Students who are enrolled in at least eight credit hours per semester at the main campus in West Lafayette pay a flat rate for tuition and fees. In-state undergraduates will pay about $5,000 per semester as of the 2016-2017 academic year. Nonresident students pay about $14,400 per semester. The same rates apply to graduate students. Certain programs charge alternate or additional fees. For instance, resident engineering undergraduates will pay just over $6,000 per semester. In-state candidates for the Doctor of Nursing pay $725 per credit hour. Students should check with individual programs for information on specific costs.

For students who need financial assistance to pay for college, Purdue offers federal student aid, such as loans and work-study opportunities, as well as scholarships and grants. Need-based scholarships include:

  • The LaVerne Noyes Scholarship
  • The Barbara Cooper Clark Memorial Scholarship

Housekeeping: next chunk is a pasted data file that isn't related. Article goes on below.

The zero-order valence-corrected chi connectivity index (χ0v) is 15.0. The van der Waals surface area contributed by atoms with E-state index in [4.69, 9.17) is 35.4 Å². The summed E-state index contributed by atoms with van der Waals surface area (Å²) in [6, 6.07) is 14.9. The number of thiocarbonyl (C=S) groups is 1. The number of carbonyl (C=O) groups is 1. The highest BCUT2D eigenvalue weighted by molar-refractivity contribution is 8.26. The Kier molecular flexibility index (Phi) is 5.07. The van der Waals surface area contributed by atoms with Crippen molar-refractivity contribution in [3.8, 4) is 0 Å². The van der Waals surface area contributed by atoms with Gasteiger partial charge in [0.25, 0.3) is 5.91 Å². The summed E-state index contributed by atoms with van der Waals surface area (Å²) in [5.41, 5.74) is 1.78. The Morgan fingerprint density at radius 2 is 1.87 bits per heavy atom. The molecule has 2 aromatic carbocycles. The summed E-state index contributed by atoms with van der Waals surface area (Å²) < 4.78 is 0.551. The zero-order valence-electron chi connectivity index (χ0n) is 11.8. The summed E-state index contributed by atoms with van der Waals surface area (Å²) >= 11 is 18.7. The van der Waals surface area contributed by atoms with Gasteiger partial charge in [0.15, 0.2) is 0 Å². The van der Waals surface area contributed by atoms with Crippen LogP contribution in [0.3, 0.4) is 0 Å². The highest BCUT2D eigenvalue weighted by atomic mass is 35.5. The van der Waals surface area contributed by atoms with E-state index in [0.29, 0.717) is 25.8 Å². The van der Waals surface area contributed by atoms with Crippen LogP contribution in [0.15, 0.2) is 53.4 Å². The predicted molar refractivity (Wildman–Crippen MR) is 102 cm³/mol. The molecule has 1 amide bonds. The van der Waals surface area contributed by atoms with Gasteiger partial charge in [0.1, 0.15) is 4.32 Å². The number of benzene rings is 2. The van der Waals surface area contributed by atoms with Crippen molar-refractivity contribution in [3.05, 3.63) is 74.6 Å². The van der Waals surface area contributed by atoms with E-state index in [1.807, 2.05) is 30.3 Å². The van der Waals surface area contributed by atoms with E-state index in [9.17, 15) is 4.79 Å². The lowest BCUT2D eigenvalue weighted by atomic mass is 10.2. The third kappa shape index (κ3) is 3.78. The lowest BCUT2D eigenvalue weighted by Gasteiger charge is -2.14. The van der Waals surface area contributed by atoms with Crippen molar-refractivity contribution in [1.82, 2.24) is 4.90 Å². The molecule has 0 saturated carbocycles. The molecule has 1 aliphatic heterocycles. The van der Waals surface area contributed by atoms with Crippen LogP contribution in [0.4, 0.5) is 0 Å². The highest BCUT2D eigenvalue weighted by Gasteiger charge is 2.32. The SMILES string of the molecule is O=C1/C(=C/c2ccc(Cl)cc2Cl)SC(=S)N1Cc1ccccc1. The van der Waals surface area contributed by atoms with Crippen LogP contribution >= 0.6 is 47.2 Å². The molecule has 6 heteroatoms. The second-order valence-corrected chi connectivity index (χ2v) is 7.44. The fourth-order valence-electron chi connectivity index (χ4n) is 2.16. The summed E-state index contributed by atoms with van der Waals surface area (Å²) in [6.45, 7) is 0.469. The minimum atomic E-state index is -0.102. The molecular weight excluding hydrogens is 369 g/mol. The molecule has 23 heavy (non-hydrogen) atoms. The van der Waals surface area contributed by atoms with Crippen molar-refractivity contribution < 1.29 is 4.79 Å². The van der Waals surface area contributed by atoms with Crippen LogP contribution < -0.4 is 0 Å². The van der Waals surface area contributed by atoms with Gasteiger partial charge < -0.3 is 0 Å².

• The Order of Amaranth Scholarship
  • The Robert and Florence Bookwalter Memorial Scholarship

There are also several merit scholarships and awards based on leadership qualities, service and special interests. To check eligibility for assistance, applicants will need to submit the Free Application for Federal Financial Aid or FAFSA by March 1 of the year that they'll be attending school.

Research in Focus: Birck Nanotechnology Center

Unique to Purdue is the Birck Nanotechnology Center, a revolutionary laboratory system developed specifically for studying fields of science related to nanotechnology, including crystal growth, electrical characterization, precision micromachining, nanophotonics and bionanotechnology.